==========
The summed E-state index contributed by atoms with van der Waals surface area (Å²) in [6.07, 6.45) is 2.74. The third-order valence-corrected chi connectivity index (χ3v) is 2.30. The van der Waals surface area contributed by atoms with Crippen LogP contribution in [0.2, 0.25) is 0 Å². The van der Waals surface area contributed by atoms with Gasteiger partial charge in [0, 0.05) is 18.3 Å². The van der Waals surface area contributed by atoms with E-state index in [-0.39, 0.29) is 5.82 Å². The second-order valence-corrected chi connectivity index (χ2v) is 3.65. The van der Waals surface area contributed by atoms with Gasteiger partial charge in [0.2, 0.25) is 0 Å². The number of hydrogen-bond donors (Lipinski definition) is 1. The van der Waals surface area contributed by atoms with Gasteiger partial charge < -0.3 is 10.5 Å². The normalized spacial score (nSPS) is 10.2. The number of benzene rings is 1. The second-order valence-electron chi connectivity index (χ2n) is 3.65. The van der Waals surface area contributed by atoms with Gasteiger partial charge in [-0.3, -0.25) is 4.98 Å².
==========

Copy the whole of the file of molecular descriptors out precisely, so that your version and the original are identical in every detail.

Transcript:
The summed E-state index contributed by atoms with van der Waals surface area (Å²) in [6.07, 6.45) is 2.74. The third-order valence-corrected chi connectivity index (χ3v) is 2.30. The van der Waals surface area contributed by atoms with Crippen LogP contribution in [0.2, 0.25) is 0 Å². The van der Waals surface area contributed by atoms with Gasteiger partial charge in [0, 0.05) is 18.3 Å². The van der Waals surface area contributed by atoms with E-state index in [-0.39, 0.29) is 5.82 Å². The second-order valence-corrected chi connectivity index (χ2v) is 3.65. The van der Waals surface area contributed by atoms with Gasteiger partial charge in [0.2, 0.25) is 0 Å². The number of hydrogen-bond donors (Lipinski definition) is 1. The van der Waals surface area contributed by atoms with Gasteiger partial charge < -0.3 is 10.5 Å². The normalized spacial score (nSPS) is 10.2. The number of benzene rings is 1. The second-order valence-electron chi connectivity index (χ2n) is 3.65. The van der Waals surface area contributed by atoms with Gasteiger partial charge in [-0.3, -0.25) is 4.98 Å².